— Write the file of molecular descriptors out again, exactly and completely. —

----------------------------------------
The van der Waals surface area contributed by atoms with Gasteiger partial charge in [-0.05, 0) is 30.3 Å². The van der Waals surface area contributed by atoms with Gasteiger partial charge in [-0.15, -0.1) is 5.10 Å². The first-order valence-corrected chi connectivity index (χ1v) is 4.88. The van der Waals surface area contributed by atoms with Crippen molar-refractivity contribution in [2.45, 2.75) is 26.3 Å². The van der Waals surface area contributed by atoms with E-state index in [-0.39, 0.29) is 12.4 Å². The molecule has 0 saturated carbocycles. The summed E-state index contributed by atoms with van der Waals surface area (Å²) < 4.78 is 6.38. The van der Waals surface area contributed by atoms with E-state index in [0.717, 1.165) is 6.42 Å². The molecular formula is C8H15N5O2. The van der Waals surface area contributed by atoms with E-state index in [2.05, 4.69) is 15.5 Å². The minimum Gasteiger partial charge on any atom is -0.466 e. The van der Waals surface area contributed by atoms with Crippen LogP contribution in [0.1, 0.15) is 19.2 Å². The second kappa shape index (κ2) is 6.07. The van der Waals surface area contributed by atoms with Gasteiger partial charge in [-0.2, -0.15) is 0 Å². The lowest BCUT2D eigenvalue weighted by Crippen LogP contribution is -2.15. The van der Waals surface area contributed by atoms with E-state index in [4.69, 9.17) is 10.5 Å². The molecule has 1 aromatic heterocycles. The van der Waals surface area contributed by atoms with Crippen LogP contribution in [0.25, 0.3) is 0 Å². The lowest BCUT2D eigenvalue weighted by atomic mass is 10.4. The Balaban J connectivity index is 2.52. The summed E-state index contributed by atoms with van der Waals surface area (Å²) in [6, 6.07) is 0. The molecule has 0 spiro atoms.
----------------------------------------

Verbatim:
The van der Waals surface area contributed by atoms with Gasteiger partial charge in [-0.05, 0) is 30.3 Å². The van der Waals surface area contributed by atoms with Gasteiger partial charge in [-0.15, -0.1) is 5.10 Å². The first-order valence-corrected chi connectivity index (χ1v) is 4.88. The van der Waals surface area contributed by atoms with Crippen molar-refractivity contribution in [2.45, 2.75) is 26.3 Å². The van der Waals surface area contributed by atoms with E-state index in [-0.39, 0.29) is 12.4 Å². The molecule has 0 saturated carbocycles. The summed E-state index contributed by atoms with van der Waals surface area (Å²) < 4.78 is 6.38. The van der Waals surface area contributed by atoms with E-state index in [0.717, 1.165) is 6.42 Å². The molecular formula is C8H15N5O2. The van der Waals surface area contributed by atoms with E-state index in [2.05, 4.69) is 15.5 Å². The minimum Gasteiger partial charge on any atom is -0.466 e. The van der Waals surface area contributed by atoms with Crippen LogP contribution in [0.1, 0.15) is 19.2 Å². The second kappa shape index (κ2) is 6.07. The van der Waals surface area contributed by atoms with Gasteiger partial charge in [-0.2, -0.15) is 0 Å². The lowest BCUT2D eigenvalue weighted by Crippen LogP contribution is -2.15. The van der Waals surface area contributed by atoms with E-state index in [4.69, 9.17) is 10.5 Å². The molecule has 1 aromatic heterocycles. The van der Waals surface area contributed by atoms with Crippen LogP contribution in [0.25, 0.3) is 0 Å². The lowest BCUT2D eigenvalue weighted by atomic mass is 10.4. The Balaban J connectivity index is 2.52. The summed E-state index contributed by atoms with van der Waals surface area (Å²) in [6, 6.07) is 0. The molecule has 0 spiro atoms.